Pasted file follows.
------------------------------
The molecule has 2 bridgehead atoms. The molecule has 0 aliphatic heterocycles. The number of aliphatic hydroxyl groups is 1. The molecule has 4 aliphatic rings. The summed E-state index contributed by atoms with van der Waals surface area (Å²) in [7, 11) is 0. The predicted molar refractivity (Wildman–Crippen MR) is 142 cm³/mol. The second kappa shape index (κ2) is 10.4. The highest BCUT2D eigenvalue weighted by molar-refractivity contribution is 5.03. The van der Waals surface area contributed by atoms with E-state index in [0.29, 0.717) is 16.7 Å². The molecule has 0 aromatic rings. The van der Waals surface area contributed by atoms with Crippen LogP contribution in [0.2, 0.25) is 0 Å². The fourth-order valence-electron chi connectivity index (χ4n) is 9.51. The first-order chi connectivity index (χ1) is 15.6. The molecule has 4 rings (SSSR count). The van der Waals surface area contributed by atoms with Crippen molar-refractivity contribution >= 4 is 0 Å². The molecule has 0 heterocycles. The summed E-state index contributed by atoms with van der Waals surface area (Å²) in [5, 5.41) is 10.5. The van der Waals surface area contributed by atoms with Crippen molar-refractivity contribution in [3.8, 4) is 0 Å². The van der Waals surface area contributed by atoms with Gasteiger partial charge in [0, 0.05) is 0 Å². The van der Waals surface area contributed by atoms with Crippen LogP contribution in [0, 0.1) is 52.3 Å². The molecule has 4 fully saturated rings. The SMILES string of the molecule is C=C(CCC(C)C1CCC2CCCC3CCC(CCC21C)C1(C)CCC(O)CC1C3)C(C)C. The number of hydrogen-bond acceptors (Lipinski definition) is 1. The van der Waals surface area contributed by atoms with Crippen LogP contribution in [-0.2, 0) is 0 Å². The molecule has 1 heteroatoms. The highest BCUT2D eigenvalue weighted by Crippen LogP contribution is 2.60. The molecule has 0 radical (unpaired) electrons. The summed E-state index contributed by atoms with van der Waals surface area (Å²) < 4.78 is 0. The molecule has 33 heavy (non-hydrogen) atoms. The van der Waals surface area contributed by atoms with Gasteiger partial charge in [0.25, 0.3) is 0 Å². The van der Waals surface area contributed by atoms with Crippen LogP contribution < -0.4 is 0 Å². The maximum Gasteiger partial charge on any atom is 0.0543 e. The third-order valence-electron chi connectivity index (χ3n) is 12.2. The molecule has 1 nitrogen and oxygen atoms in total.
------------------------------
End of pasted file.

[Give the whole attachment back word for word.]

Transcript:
The molecule has 2 bridgehead atoms. The molecule has 0 aliphatic heterocycles. The number of aliphatic hydroxyl groups is 1. The molecule has 4 aliphatic rings. The summed E-state index contributed by atoms with van der Waals surface area (Å²) in [7, 11) is 0. The predicted molar refractivity (Wildman–Crippen MR) is 142 cm³/mol. The second kappa shape index (κ2) is 10.4. The highest BCUT2D eigenvalue weighted by molar-refractivity contribution is 5.03. The van der Waals surface area contributed by atoms with E-state index in [0.29, 0.717) is 16.7 Å². The molecule has 0 aromatic rings. The van der Waals surface area contributed by atoms with Crippen LogP contribution in [0.2, 0.25) is 0 Å². The fourth-order valence-electron chi connectivity index (χ4n) is 9.51. The first-order chi connectivity index (χ1) is 15.6. The molecule has 4 rings (SSSR count). The van der Waals surface area contributed by atoms with Crippen molar-refractivity contribution >= 4 is 0 Å². The molecule has 0 heterocycles. The summed E-state index contributed by atoms with van der Waals surface area (Å²) in [5, 5.41) is 10.5. The van der Waals surface area contributed by atoms with Crippen molar-refractivity contribution in [3.8, 4) is 0 Å². The van der Waals surface area contributed by atoms with Gasteiger partial charge in [0, 0.05) is 0 Å². The van der Waals surface area contributed by atoms with Crippen LogP contribution in [0, 0.1) is 52.3 Å². The molecule has 4 fully saturated rings. The SMILES string of the molecule is C=C(CCC(C)C1CCC2CCCC3CCC(CCC21C)C1(C)CCC(O)CC1C3)C(C)C. The number of hydrogen-bond acceptors (Lipinski definition) is 1. The van der Waals surface area contributed by atoms with Crippen LogP contribution in [-0.2, 0) is 0 Å². The molecule has 1 heteroatoms. The highest BCUT2D eigenvalue weighted by Crippen LogP contribution is 2.60. The molecule has 0 radical (unpaired) electrons. The summed E-state index contributed by atoms with van der Waals surface area (Å²) < 4.78 is 0. The molecule has 33 heavy (non-hydrogen) atoms. The van der Waals surface area contributed by atoms with Gasteiger partial charge in [0.25, 0.3) is 0 Å². The van der Waals surface area contributed by atoms with Crippen LogP contribution < -0.4 is 0 Å². The maximum Gasteiger partial charge on any atom is 0.0543 e. The third-order valence-electron chi connectivity index (χ3n) is 12.2. The molecule has 1 nitrogen and oxygen atoms in total.